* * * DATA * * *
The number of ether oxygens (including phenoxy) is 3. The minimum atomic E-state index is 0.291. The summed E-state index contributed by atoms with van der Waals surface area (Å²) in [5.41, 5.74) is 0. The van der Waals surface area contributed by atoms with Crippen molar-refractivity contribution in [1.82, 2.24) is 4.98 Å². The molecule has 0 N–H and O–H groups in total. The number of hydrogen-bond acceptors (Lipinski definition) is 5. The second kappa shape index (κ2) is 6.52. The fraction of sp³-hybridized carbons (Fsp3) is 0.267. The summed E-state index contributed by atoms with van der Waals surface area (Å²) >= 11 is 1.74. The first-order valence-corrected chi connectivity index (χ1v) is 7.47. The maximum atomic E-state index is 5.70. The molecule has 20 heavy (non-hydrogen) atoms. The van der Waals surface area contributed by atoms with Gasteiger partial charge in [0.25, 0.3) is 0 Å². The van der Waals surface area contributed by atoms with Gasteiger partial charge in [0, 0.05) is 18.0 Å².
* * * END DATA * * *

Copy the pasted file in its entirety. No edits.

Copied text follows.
The number of ether oxygens (including phenoxy) is 3. The minimum atomic E-state index is 0.291. The summed E-state index contributed by atoms with van der Waals surface area (Å²) in [5.41, 5.74) is 0. The van der Waals surface area contributed by atoms with Crippen molar-refractivity contribution in [1.82, 2.24) is 4.98 Å². The molecule has 0 N–H and O–H groups in total. The number of hydrogen-bond acceptors (Lipinski definition) is 5. The second kappa shape index (κ2) is 6.52. The fraction of sp³-hybridized carbons (Fsp3) is 0.267. The summed E-state index contributed by atoms with van der Waals surface area (Å²) >= 11 is 1.74. The first-order valence-corrected chi connectivity index (χ1v) is 7.47. The maximum atomic E-state index is 5.70. The molecule has 20 heavy (non-hydrogen) atoms. The van der Waals surface area contributed by atoms with Gasteiger partial charge in [0.25, 0.3) is 0 Å². The van der Waals surface area contributed by atoms with Gasteiger partial charge in [0, 0.05) is 18.0 Å².